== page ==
Once the tournament started, MacKinnon reignited the debate in the the public's mind, if not necessarily Colorado's, with that hat trick. It included a goal where he blew by Jones.
MacKinnon has enjoyed the give-and-take of interviews all week. These are likely his last days as a junior, so why not be loose? On Thursday, when talking about the Mooseheads' off-day, he bluntly said he was "bottom five" on his team at miniature golf. Then he lauded centre Ryan Falkenham for being the team's closest equivalent to Detroit Tigers slugger Miguel Cabrera in the batting cages: "Falksy, he’s kind of the natural athlete, good at everything, good at school — kind of the perfect human."
The drawbridge only goes up when he's asked about the rivalry with his buddy Seth.
"Trying to put bunch of expectations on yourself is tough," MacKinnon said Thursday. "I didn't come here trying to prove I should be first. The biggest game of my junior career is coming up on Sunday and I think everybody’s looking forward to that challenge.
"My competitive nature to win is what’s driving me to win right now," he added.
The Avalanche also reached into the QMJHL this week to hire Patrick Roy away from the Quebec Remparts. It seems farfetched a rookie NHL head coach would have a say in GM Joe Sakic's decision.
"He was obviously a Q coach and he may like a Q player more than myself," Jones said of Roy on Friday. "Or vice-versa, but who knows?"
Jones has had a commendable tournament, if not a world-beating one. Pittsburgh Penguins first-rounder Derrick Pouliot was Portland's best blueliner Friday, making two goal-saving plays and also helping keep a puck inside the London blueline to maintain pressure on Rattie's game-winner. One could wonder about the Winterhawks thinking past the semifinal to a rematch with the Mooseheads.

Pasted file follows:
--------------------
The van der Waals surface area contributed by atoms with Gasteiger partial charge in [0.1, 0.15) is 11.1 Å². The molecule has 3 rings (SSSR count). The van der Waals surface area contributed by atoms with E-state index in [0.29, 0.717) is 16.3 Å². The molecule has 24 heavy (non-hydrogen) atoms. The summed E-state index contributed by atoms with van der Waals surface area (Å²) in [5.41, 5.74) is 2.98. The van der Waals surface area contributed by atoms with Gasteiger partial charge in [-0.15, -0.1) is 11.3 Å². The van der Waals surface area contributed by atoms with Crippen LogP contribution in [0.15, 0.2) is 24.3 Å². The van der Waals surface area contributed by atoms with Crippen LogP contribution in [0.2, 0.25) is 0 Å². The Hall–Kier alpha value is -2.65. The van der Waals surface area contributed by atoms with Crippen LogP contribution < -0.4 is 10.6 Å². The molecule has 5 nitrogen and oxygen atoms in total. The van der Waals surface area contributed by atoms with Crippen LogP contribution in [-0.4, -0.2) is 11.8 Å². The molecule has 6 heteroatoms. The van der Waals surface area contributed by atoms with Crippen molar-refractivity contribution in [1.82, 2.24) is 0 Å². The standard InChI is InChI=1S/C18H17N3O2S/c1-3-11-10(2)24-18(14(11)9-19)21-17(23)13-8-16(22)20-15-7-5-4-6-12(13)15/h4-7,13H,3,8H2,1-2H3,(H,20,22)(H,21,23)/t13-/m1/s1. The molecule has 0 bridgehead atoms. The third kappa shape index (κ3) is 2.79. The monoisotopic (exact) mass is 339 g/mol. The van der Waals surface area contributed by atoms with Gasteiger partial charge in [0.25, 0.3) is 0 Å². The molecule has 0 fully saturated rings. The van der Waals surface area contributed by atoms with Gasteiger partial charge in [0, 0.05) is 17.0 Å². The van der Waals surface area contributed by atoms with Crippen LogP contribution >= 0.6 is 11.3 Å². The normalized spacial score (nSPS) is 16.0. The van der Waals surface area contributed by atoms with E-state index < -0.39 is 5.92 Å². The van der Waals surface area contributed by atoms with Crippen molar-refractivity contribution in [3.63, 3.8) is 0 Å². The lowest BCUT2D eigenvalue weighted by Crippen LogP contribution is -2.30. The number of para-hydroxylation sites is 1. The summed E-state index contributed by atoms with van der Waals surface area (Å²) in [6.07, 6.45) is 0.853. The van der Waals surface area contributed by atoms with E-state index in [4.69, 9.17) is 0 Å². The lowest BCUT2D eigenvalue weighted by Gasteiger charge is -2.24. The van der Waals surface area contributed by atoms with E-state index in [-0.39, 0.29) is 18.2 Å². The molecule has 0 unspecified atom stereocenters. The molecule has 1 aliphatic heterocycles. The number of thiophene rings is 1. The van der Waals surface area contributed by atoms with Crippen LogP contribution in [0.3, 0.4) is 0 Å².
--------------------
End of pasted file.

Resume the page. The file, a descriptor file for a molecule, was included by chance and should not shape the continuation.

"My heart was beating a thousand beats a minute," Jones said of the game's frantic finish.
Direct comparisons are daunting. On top of playing different position, the lithe Jones is 11 months older than MacKinnon, who will likely be the youngest player in the National Hockey League next season. Given that, well, teenagers age, perhaps it's not shocking the older phenom was indomitable in the first 10-day showcase and MacKinnon has shone at the season-ending event. In any event, he is making the case he probably was underused in Ufa. As a reminder of that, Hockey Canada dismissed Kevin Prendergast as head scout on Friday.
"It's tough to show a whole lot at the world juniors," MacKinnon reflected. "Our team's coaches knew what they were doing. There were a lot of good players in front of me. But obviously it's nice to do well. I’d be lying if it wasn't satisfaction but at the same time I’m still hungry to win.
"To try to prove anything to anybody makes it harder."
After all, even to a teen with Jones' and MacKinnon's gifts, getting all this attention can still feel like a thrill a minute. Viewing it that way keeps it light, maybe lets them keep a piece of their youth in a sport that makes young men grow up very fast. It's not surprising they peel away from playing up the head-to-head duel. Everyone else will do it for them.
Neate Sager is a writer for Yahoo! Canada Sports. Follow him on Twitter @neatebuzzthenet. Please address any questions, comments or concerns to email@example.com.